Diagnostic Reading #44: Five “Must Read” Articles on Medical Imaging
Reading Time: 3 minutes read
This week’s articles in Diagnostic Reading include: upcoming changes to the ICD-10-CM system; how to reduce image retakes and rejection; volunteer opportunities for radiologists; suggestions on implementing a disaster recovery plan; and news on RSNA’s upcoming Case Collection publication.
The 2020 annual update to the International Classification of Diseases ICD-10-CM system used in medical insurance claim billing became effective on October 1, with 21 codes deleted, 30 codes revised and 273 new codes added. Fortunately for radiologists, relatively few of these changes will affect their work. The annual revision of the current procedural terminology (CPT) system will take effect at the beginning of next year.
Reject analysis: pictures or it didn’t happen – Diagnostic Imaging
Radiologists sometimes find it necessary to retake images—but what happens with the previous discarded image? If it goes to PACS, along with the new examination, it will be considered in the patient radiology history and noted in a hospital’s dose management system. If the image is deleted, patient radiation exposure is still affected, in addition to patient workflow and healthcare resources. This article provides advice on how to reduce image retakes and as well as rejection.
International volunteering opportunities for radiology professionals – Everything Rad
To commemorate International Day of Radiology, Everything Rad did a special interview with radiologists who volunteer through a worldwide agency, RAD-AID International. Read the blog for a “boots-on-the-ground” account of their experiences, and why they feel like they are making a difference.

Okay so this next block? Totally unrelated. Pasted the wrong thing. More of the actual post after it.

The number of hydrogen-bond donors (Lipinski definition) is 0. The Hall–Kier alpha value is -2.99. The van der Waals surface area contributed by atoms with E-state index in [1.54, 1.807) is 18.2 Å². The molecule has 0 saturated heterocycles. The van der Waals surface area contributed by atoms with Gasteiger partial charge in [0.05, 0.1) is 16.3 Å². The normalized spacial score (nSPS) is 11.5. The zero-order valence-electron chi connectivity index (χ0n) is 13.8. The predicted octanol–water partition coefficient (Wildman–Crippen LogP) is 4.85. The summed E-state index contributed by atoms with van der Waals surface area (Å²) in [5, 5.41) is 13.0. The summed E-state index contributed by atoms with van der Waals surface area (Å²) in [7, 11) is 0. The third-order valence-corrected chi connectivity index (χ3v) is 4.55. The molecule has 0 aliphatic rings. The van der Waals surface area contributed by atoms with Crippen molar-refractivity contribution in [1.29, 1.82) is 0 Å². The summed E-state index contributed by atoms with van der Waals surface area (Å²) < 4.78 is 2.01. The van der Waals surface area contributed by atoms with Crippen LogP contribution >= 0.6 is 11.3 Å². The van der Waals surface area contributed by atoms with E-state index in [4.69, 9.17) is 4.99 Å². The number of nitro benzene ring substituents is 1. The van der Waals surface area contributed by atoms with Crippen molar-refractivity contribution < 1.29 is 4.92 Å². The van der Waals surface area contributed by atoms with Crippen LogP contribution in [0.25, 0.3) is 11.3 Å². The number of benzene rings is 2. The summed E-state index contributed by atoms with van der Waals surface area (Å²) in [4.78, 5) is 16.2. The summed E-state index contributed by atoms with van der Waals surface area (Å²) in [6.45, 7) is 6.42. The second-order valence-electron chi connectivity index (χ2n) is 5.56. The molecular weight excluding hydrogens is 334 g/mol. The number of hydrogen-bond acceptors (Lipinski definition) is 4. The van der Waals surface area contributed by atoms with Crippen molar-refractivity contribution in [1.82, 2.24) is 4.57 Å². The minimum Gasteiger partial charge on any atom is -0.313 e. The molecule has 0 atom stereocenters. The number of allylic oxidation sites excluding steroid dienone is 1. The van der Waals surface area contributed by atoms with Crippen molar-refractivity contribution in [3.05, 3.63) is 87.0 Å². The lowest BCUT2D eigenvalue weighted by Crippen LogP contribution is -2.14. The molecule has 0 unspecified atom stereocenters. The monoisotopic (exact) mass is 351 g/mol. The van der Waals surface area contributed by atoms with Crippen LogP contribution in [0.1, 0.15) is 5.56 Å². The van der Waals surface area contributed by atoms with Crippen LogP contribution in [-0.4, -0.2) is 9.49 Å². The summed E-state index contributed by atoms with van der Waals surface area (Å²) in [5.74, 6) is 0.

Facing disaster – Radiology Today
Disasters come in many forms—earthquakes, hurricanes, tornadoes, floods, blizzards, tidal waves, fires—and radiology departments need comprehensive plans to handle them. Since 1996, when HIPAA was enacted, all healthcare providers have been required to plan for emergencies so that they can return to normal operations in the shortest possible time frame. This article offers suggestions on developing and deploying a disaster recovery plan.
The Radiological Society of North America announced that it has selected an editor to guide its creation of the “first-of-its-kind” Case Collection of clinical examples for the profession. Case Collection—which is set to launch in spring 2020—will start accepting submissions in January. Championed by radiology experts, RSNA envisions it as a carefully “curated and trusted resource” that will help radiologists make the most accurate diagnoses, even in the most trying circumstances, the society said.
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